The Althing is thought to be the longest-running parliament in the world. But on Sunday, the Icelandic national parliament really made history.
Election results point to an elected chamber where 33 out of 63 seats (52 percent) will be held by women. No other European country has ever had a female-majority parliament – although Rwanda (61 percent), Cuba (53 percent) and Nicaragua (51 percent) all fall into this category.
Iceland has ranked topped the World Economic Forum’s gender equality rankings for the past 12 years and was the first country to elect a female president in 2018.
It has had a pioneering gender-equal pay law that puts the onus on employers to prove they are paying the same wages to men and women since 2018 .
Iceland is not a part of the European Union but does retain close ties with the bloc – which lags some way behind. According to the European Institute for Gender Equality, women made up on average 32 percent of national parliament members across the 27 EU member states in 2020.
The Best Performers
Sweden is the most progressive EU country as far as equal gender representation in politics is concerned. As many as 47 percent of all MPs in Sweden are women, as are half of its government ministers. The foreign, finance and health ministries are all run by female politicians.
Gender discrimination has been illegal in Sweden since 1980. Ever since 2006, the country has been listed as one of the top five most gender equal countries in an annual 150-country ranking produced by the World Economic Forum.
READ ALSO: No, women in Sweden don’t yet have it all
Finland comes in at a close second, with 46.5 percent of parliamentary seats held by women. In 2019, Sanna Marin made global headlines after being elected as the world’s youngest serving Prime Minister. She formed a coalition government of five parties, all of which were led by women.
Most Finns, including our PM @MarinSanna, have grown up with #Moomins. These fairytale characters, created by Finnish artist Tove Jansson, teach us about courage, friendship, and equality. Come experience their stories this fall at @NatChildrens in DC! @FinGovernment #MoominUSA pic.twitter.com/JuGsiAndyE
— Moomin (@MoominOfficial) September 13, 2021
In 1906, Finland became the first country in the world to extend the vote to women. It also allowed women to stand for parliament. In elections the following year, 19 women won seats. The first female president of Finland was Tarja Halonen who was elected in 2000.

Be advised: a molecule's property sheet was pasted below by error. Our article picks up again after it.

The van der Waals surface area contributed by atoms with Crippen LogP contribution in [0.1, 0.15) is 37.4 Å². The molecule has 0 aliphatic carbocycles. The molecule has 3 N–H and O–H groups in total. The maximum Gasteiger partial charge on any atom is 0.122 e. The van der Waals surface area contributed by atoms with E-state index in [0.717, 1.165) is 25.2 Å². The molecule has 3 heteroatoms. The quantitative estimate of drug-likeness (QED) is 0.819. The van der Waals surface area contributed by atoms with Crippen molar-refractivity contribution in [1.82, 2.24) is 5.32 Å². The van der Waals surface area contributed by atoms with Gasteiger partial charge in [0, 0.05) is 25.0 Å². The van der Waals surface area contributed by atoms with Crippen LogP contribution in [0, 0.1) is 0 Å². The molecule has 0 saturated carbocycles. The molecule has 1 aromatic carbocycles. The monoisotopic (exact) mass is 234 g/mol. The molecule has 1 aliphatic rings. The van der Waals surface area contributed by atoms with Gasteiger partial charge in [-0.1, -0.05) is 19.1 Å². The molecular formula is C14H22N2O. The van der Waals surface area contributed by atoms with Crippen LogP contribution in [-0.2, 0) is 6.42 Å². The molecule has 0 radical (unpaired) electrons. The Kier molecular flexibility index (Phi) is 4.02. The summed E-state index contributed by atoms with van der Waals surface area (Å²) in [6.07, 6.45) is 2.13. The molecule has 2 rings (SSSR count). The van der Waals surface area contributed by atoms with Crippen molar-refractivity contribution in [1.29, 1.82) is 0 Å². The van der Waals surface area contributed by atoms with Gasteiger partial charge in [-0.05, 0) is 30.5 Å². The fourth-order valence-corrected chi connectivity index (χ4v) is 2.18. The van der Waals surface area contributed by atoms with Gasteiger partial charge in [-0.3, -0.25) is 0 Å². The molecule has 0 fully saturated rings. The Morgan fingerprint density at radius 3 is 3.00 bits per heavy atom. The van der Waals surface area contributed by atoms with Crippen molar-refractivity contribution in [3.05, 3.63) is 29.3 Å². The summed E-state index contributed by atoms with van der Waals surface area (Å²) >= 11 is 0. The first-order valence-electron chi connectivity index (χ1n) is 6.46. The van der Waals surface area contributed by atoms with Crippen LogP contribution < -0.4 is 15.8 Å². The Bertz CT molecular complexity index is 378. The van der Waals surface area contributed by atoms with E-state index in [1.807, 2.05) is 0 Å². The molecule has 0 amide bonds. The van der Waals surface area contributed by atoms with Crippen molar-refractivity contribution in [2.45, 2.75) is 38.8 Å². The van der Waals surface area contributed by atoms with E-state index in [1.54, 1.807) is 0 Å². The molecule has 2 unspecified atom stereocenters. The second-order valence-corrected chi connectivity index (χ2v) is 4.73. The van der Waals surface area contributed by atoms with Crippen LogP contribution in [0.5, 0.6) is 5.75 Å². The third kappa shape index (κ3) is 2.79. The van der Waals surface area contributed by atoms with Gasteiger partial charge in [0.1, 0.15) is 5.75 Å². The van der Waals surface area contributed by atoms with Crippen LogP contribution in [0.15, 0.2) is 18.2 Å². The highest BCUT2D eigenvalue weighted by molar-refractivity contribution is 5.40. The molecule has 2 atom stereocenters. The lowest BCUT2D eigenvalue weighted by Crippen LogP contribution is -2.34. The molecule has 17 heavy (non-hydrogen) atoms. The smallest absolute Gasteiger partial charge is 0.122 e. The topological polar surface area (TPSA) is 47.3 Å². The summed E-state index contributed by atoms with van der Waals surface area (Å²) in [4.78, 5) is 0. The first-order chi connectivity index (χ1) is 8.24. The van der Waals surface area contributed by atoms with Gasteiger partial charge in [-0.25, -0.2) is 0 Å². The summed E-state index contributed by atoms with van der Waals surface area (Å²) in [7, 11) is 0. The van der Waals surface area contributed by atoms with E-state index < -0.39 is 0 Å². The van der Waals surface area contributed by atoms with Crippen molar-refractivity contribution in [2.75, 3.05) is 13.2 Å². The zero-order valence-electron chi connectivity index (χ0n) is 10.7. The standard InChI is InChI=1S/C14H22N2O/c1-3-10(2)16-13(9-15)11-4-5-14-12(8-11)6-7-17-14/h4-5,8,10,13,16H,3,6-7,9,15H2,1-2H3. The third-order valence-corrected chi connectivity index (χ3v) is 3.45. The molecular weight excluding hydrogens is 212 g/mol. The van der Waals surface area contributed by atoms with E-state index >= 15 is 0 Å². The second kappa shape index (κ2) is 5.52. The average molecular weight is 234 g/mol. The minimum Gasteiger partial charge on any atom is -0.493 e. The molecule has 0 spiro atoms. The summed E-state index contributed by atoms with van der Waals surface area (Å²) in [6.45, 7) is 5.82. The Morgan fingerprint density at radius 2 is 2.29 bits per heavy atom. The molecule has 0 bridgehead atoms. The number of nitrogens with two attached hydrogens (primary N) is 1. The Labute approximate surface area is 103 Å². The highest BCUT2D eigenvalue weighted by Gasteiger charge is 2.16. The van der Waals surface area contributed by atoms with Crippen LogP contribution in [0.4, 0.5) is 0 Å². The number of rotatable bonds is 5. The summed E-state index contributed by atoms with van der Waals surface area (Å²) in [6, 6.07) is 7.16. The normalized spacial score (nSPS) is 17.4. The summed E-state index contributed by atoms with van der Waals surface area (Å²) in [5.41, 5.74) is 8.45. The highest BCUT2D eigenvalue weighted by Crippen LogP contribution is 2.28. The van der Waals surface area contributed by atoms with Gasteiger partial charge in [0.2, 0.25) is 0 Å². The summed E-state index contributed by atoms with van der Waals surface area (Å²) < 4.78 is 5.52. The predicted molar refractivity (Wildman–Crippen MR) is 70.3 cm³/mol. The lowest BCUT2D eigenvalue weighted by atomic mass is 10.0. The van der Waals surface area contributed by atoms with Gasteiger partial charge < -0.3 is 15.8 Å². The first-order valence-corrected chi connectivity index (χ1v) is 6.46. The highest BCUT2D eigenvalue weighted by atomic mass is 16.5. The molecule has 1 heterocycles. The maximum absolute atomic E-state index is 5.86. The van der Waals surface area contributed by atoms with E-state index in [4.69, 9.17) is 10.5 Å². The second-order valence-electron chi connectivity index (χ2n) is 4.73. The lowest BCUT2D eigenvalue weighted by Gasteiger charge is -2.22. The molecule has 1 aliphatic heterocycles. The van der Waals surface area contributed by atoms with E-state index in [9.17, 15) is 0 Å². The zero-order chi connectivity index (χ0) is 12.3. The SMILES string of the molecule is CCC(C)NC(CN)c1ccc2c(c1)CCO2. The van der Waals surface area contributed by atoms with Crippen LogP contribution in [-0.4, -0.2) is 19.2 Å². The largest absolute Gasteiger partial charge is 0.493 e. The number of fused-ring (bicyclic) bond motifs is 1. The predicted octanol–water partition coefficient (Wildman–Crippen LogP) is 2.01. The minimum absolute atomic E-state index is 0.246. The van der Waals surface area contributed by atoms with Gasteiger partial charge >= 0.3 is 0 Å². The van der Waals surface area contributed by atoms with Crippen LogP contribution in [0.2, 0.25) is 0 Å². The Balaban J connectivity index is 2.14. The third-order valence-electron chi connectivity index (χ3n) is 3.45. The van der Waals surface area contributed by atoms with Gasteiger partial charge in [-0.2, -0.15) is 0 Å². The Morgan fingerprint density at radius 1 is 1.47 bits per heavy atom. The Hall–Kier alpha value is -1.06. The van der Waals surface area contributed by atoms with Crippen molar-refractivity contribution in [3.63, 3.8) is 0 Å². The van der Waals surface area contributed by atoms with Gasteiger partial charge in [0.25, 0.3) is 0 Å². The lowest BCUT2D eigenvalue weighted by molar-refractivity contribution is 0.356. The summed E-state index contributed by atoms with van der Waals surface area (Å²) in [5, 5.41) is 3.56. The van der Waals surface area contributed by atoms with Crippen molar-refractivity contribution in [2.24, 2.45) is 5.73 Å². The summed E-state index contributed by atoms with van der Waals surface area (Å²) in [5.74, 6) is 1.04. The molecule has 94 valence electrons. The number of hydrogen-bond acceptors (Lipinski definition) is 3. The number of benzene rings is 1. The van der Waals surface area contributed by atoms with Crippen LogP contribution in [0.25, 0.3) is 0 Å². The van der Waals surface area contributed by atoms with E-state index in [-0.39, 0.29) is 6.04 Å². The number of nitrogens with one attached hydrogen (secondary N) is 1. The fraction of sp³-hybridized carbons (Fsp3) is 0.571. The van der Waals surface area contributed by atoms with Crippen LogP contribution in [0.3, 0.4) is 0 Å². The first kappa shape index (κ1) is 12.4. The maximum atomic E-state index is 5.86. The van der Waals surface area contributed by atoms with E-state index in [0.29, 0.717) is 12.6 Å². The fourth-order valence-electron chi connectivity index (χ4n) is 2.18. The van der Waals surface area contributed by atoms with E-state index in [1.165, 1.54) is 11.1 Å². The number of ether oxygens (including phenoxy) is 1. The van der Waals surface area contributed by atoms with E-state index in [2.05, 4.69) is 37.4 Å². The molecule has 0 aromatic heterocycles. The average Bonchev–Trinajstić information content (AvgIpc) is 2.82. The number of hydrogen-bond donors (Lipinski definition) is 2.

The Nordic region as a whole has the highest proportion of female parliamentarians anywhere in the world.
Forty-four percent of seats in the Spanish congress are held by women and all four government deputy leaders are women. One of those deputies, Nadia Calviño is also in charge of the Economy Ministry.
READ MORE: Female ministers are now the majority as Spanish PM reshuffles cabinet
Following a recent reshuffle, 54 percent of cabinet members are female meaning that Spain has one of the most gender-progressive executive branches in the world.
“La importancia de los modelos de liderazgo para que las generaciones de niñas puedan verse y pensar que pueden ser presidentas de una compañía, o vicepresidenta de un gobierno”@NadiaCalvino vicepresidenta primera del Gobierno de España.#PremiosFEDEPE2021 pic.twitter.com/phRcIuM81R
— FEDEPE (@MujeresFedepe) September 21, 2021
The Worst Performers
Hungary has the lowest share of female politicians in the EU. Just 12 percent of MPs are women and just three out of 16 government ministers are women, who weren’t even given full voting rights until 1945.
The right-wing Prime Minister, Viktor Orbán, espouses a particularly macho brand of politics and mainstream political discourse in Hungary tends to confine women to the conservative role of child-bearing houseworkers.
The second-worst performer in the EU is Romania, where a mere 19 percent of parliamentarians are female.
The country was led by a female Prime Minister, Viorica Dancila, in 2018-19 but she ultimately stood down following a vote of no confidence. Some analysts claim she was used as a puppet by Liviu Dragnea, the former head of the socialist party who was banned from taking the position himself after being convicted of election rigging.
- Czech Republic
The Czech Republic also has a pretty dismal female representation in parliament. Twenty-three percent of Czech MPs are women. This number has been slowly creeping up – but from a very low bar. In the government formed after elections in 2010 for example, there was not a single female minister.
So where do other European countries lie?
Only 31.4 percent of MPs are female in Germany but that of course is susceptible to change with upcoming elections. Austria fares much better with 39.8 percent female representation in parliament.
In Italy, 35.6 percent of MPs are female. In France this figure jumps to 38.6 percent. Denmark and Norway, true to Nordic form, hover at around 40 percent, while the Netherlands sits at 33 percent.
For a full list of European gender statistics, click here.
Funnily, after a recount in one constituency, this is no longer true. The number of seats held by each party stays the same but a woman drops out for each of 3 parties and a man takes their place. Its now, quite arbitrarily, 33 men to 30 women, the opposite of what it was this morning. 2 other parties exchange one man for another. The whole thing is bizzarre.
In glorious Icelandic: https://www.ruv.is/frett/2021/09/26/endurtalning-konur-ekki-lengur-i-meirihluta